This summer has been focused on the landscape and exterior of Tandem House. We have two open permits that have yet to be closed pending Zoning and SUDP (Sewer Use and Drainage Permits) final inspection and approval. Once these permits are closed then we will finally have our Certificate of Occupancy.
Zoning has already confirmed that the building fits within the bulk plane and setback requirements (among other things), but a few items have yet to be done. In order to get our Zoning permit closed the City wants to see that all landscaping be complete, that no lingering construction material be on-site and that they approve all exterior lighting.
The Sewer Use and Drainage Inspection ensure that the flow of water is away from the house and handled either on-site or directed properly towards the alley. It also dictates that sump pump discharge is handled on-site and inspected per the City’s detail.
A good landscape design understands that both subjects go hand-in-hand. A successful landscape design acknowledges grading and drainage from the very start because it dictates cut and fill, site retaining, steps, access points, circulation and the flow of water. A major factor in our landscape design was dictated by the final Finish Floor Elevation of the house which is 3.5′ lower than what was existing. Hense excavation and the hauling of dirt off-site was a huge endeavor and a major cost. This was a big learning experience for myself as a landscape designer. From this personal experience as the homeowner, I now understand the importance of limiting the amount of cut on-site by finding creative and resourceful grading solutions that limit the need to haul dirt away. In the middle of a construction boom in Denver, hauling dirt away is more expensive than ever because everyone is building basements and underground parking. Most construction sites are getting rid of dirt (cutting) not filling. Hence the problem. Dirt has to be loaded one truck at a time and hauled away 40 miles north.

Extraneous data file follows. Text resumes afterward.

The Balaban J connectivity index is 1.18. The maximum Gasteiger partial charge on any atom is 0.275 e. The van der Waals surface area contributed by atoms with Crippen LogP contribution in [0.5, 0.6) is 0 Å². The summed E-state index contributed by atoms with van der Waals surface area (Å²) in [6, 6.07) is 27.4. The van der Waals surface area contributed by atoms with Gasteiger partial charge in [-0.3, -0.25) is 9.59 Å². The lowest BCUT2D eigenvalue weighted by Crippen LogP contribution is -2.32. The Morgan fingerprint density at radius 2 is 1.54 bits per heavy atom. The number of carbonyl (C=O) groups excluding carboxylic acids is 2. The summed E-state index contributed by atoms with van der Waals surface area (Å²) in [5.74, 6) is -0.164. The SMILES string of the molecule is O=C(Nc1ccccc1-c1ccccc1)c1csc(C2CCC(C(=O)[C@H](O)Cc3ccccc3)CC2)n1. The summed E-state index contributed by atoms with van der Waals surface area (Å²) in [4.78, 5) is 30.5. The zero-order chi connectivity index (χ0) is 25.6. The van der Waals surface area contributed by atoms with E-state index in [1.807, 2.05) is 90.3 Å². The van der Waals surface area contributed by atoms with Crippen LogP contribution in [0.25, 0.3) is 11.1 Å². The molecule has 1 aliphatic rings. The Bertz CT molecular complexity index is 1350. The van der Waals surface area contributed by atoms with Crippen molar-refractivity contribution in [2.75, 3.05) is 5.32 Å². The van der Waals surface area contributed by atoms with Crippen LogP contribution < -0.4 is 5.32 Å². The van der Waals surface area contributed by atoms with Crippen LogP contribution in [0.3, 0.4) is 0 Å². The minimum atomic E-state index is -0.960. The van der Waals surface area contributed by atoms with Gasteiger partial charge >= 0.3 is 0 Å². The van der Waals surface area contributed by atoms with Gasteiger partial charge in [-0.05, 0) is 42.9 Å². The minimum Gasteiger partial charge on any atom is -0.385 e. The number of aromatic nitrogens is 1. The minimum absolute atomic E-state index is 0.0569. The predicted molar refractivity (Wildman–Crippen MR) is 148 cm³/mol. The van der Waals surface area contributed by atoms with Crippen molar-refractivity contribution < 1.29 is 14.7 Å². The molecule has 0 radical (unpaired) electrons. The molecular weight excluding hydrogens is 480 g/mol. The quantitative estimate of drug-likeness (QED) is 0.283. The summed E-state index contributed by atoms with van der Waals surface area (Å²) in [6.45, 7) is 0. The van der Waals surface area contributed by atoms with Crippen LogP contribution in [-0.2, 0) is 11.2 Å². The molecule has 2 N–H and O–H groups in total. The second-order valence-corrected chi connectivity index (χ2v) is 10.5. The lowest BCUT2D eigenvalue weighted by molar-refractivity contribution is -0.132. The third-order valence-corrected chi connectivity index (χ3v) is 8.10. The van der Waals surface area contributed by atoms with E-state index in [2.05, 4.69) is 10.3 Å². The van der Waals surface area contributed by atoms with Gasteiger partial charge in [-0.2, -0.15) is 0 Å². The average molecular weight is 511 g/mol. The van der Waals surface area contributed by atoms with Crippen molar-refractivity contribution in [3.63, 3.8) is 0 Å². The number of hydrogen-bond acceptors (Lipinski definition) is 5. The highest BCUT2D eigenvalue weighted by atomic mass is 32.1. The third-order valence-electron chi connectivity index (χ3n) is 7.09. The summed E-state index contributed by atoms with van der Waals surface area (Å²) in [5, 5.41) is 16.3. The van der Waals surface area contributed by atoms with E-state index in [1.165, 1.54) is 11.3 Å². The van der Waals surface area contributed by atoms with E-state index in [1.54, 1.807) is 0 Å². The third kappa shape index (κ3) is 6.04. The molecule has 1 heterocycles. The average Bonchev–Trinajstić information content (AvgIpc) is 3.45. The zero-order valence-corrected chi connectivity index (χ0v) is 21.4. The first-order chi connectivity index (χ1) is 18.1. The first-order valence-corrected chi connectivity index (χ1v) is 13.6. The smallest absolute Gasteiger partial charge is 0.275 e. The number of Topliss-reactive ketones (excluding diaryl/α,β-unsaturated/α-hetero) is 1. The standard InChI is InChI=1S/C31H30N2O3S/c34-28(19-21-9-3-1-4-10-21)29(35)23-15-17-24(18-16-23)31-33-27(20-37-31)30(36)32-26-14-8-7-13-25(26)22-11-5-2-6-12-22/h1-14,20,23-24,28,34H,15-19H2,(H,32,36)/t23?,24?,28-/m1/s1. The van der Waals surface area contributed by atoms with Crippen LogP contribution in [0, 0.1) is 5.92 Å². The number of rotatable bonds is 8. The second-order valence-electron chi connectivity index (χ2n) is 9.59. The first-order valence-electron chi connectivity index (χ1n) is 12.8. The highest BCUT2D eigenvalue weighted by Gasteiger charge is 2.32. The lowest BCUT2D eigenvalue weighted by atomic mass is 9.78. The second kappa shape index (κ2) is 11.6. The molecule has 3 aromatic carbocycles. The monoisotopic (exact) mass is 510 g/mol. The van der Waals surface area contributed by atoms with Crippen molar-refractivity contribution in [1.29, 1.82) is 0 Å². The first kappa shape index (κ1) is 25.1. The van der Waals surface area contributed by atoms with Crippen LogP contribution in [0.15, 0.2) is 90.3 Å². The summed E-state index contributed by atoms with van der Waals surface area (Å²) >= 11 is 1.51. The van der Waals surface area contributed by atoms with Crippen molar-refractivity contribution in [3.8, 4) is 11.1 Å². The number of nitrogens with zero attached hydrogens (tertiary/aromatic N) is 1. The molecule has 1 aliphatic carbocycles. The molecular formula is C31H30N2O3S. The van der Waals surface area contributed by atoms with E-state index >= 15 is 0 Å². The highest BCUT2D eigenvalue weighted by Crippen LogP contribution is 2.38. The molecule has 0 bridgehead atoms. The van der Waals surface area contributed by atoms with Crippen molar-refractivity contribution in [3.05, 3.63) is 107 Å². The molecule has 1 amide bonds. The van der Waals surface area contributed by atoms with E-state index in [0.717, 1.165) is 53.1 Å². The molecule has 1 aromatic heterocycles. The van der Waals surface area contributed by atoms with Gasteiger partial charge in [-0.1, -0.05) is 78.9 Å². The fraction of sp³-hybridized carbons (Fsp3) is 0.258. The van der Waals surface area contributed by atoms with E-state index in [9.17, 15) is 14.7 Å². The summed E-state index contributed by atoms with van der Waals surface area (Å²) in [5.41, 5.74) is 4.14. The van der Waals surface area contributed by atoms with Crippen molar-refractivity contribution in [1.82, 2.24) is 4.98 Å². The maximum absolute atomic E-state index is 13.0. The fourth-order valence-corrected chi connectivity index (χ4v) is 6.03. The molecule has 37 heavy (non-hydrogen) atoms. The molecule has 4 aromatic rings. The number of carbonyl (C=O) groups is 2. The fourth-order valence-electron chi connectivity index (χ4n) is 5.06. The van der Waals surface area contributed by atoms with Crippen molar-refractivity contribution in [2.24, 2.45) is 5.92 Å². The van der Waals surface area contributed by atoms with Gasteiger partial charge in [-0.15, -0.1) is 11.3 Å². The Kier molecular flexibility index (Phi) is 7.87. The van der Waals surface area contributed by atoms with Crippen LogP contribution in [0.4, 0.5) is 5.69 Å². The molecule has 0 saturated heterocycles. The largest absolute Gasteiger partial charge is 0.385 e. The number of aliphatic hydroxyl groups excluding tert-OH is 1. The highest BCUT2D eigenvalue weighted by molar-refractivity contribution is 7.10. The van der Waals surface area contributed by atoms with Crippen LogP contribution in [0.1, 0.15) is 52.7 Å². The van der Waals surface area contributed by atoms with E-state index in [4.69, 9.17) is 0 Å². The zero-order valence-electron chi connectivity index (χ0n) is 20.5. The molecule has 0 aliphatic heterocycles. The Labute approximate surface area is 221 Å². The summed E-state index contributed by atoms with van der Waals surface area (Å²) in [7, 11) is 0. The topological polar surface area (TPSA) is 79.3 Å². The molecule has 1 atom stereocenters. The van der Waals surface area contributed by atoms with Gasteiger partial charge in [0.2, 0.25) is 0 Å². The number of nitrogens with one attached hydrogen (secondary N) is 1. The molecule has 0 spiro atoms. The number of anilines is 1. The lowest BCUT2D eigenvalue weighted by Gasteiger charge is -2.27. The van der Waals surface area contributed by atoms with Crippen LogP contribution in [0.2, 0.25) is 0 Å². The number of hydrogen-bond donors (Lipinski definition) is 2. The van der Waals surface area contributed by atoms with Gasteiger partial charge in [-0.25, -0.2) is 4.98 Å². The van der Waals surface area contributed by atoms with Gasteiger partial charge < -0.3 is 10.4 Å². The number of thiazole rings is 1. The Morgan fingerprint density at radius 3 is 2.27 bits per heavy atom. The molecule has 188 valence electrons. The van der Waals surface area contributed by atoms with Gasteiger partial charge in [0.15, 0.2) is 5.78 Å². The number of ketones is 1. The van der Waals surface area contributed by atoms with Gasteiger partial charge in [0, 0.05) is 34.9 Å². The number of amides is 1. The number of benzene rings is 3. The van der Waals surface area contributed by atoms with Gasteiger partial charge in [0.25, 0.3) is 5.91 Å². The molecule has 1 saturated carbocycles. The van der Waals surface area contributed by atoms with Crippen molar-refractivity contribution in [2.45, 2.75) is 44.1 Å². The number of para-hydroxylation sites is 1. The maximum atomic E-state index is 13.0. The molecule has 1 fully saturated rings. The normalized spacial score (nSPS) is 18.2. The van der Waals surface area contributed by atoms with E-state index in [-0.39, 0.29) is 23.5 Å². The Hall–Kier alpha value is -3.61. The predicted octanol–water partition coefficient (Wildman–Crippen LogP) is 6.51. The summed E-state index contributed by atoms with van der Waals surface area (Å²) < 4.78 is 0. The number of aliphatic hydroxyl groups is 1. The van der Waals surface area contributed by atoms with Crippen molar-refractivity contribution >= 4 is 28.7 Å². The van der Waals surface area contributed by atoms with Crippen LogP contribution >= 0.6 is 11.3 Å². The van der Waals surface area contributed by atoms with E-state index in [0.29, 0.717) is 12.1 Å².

This Spring we prepped the site for landscape. All major excavation was complete so we began by installing a wood retaining wall at the south property line. The wall now holds back the 3.5′ of dirt from our neighbor’s yard; preventing it from eroding or collapsing onto our site. With the wall up, it allowed us to prepare for what would become a large rain garden.
Step 1: The Rain Garden
The rain garden is the foundation for site drainage and a major landscape component. To build the 200 SF rain garden we had to excavate another 2.5′; that’s on top of the 3.5′ that was originally excavated. Once the garden was dug, we directed roof run-off via downspouts. As the water exits the downspout it enters a catch basin and that leads under the now sidewalk and into a dry rock well at the bottom of the rain garden. We also directed the sump-pump water to the rain garden. If there is ever excessive groundwater from a rain event, the sump will pump the water up and away from the house foundation into a second dry rock well at the bottom of the rain garden.
Once the water was directed to the rain garden we filled it with a soil mix that promotes drainage. The mix is made up of 30% sand, 25% compost, 25% topsoil, and 20% clay. To complete the rain garden we planted two Rocky Mountain Glow Maples and a mix of Colorado native grasses (little bluestem, blue grama, and switchgrasses among the ten different species). This rain garden is not irrigated and once established it will be fully supported by natural rainwater events.
Step 2: Fine Grading & Artificial Turf Prep
Below is our SUDP plan. This is subsequent to the more detailed grading plan and shows where water is flowing. The ‘infiltration swale’ is the rain garden. Downspouts and flowlines (FL) show where water is being directed away from the house foundation.
Below are images that show the aggregate base for the artificial turf detail and the sloping landscape away from the house with french drains that lead runoff towards the rain garden.
We chose not to irrigate our landscape and to make that come to fruition we installed an artificial turf lawn. The manufacturer is synlawn which is a great product. The proper foundation for artificial turf is crucial for efficient drainage. To prep for the lawn, we removed 4″ of earth where the turf is installed, filled the area with 3″ of 3/4″ aggregate, compacted that and added 1″ of pea gravel. We lined the area with a steel edger which completed the prep work. To install the lawn we rolled it out in place, made a few cuts and seams and pinned the lawn down with 6″ non-galvanized steel nails.
The lawn is now a fantastic place for our one-year-old daughter to play. We completed it just in time for her first birthday!